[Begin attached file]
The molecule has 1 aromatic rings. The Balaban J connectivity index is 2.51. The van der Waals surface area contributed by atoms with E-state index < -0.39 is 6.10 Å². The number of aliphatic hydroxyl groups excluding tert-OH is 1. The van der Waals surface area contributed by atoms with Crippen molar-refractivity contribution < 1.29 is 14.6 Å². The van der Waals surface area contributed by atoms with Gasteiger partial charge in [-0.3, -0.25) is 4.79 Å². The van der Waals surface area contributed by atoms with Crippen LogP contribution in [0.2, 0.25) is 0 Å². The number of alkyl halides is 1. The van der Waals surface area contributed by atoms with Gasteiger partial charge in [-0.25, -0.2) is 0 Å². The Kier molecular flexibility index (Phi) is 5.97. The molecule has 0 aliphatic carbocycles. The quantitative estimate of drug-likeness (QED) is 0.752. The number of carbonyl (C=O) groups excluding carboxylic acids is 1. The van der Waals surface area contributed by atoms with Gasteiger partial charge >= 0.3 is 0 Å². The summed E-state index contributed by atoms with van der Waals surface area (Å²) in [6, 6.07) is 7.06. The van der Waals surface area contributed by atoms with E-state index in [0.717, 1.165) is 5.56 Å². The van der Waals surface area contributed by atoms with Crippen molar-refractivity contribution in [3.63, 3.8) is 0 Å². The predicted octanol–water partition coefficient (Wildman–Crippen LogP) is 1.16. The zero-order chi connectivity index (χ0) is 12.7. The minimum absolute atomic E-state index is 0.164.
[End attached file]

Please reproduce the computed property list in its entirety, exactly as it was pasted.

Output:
The molecule has 1 aromatic rings. The Balaban J connectivity index is 2.51. The van der Waals surface area contributed by atoms with E-state index < -0.39 is 6.10 Å². The number of aliphatic hydroxyl groups excluding tert-OH is 1. The van der Waals surface area contributed by atoms with Crippen molar-refractivity contribution < 1.29 is 14.6 Å². The van der Waals surface area contributed by atoms with Gasteiger partial charge in [-0.3, -0.25) is 4.79 Å². The van der Waals surface area contributed by atoms with Crippen LogP contribution in [0.2, 0.25) is 0 Å². The number of alkyl halides is 1. The van der Waals surface area contributed by atoms with Gasteiger partial charge in [-0.25, -0.2) is 0 Å². The Kier molecular flexibility index (Phi) is 5.97. The molecule has 0 aliphatic carbocycles. The quantitative estimate of drug-likeness (QED) is 0.752. The number of carbonyl (C=O) groups excluding carboxylic acids is 1. The van der Waals surface area contributed by atoms with Gasteiger partial charge >= 0.3 is 0 Å². The summed E-state index contributed by atoms with van der Waals surface area (Å²) in [6, 6.07) is 7.06. The van der Waals surface area contributed by atoms with E-state index in [0.717, 1.165) is 5.56 Å². The van der Waals surface area contributed by atoms with Crippen molar-refractivity contribution in [3.63, 3.8) is 0 Å². The predicted octanol–water partition coefficient (Wildman–Crippen LogP) is 1.16. The zero-order chi connectivity index (χ0) is 12.7. The minimum absolute atomic E-state index is 0.164.